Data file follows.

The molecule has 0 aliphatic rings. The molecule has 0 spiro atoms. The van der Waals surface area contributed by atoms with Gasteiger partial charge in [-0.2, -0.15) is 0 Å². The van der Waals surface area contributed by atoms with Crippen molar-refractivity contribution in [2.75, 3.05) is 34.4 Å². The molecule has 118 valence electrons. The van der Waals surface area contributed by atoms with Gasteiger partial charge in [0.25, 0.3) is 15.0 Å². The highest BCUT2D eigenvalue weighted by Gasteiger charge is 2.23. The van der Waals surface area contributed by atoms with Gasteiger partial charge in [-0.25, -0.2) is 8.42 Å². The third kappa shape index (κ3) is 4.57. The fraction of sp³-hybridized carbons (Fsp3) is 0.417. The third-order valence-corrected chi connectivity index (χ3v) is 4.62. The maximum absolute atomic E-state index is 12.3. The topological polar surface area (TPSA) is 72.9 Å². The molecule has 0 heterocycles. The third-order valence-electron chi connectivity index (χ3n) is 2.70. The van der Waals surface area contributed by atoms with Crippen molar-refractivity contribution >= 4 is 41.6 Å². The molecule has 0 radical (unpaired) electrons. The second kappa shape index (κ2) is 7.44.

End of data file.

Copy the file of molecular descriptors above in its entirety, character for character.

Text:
The molecule has 0 aliphatic rings. The molecule has 0 spiro atoms. The van der Waals surface area contributed by atoms with Gasteiger partial charge in [-0.2, -0.15) is 0 Å². The van der Waals surface area contributed by atoms with Crippen molar-refractivity contribution in [2.75, 3.05) is 34.4 Å². The molecule has 118 valence electrons. The van der Waals surface area contributed by atoms with Gasteiger partial charge in [0.25, 0.3) is 15.0 Å². The highest BCUT2D eigenvalue weighted by Gasteiger charge is 2.23. The van der Waals surface area contributed by atoms with Gasteiger partial charge in [-0.25, -0.2) is 8.42 Å². The third kappa shape index (κ3) is 4.57. The fraction of sp³-hybridized carbons (Fsp3) is 0.417. The third-order valence-corrected chi connectivity index (χ3v) is 4.62. The maximum absolute atomic E-state index is 12.3. The topological polar surface area (TPSA) is 72.9 Å². The molecule has 0 heterocycles. The third-order valence-electron chi connectivity index (χ3n) is 2.70. The van der Waals surface area contributed by atoms with Crippen molar-refractivity contribution >= 4 is 41.6 Å². The molecule has 0 radical (unpaired) electrons. The second kappa shape index (κ2) is 7.44.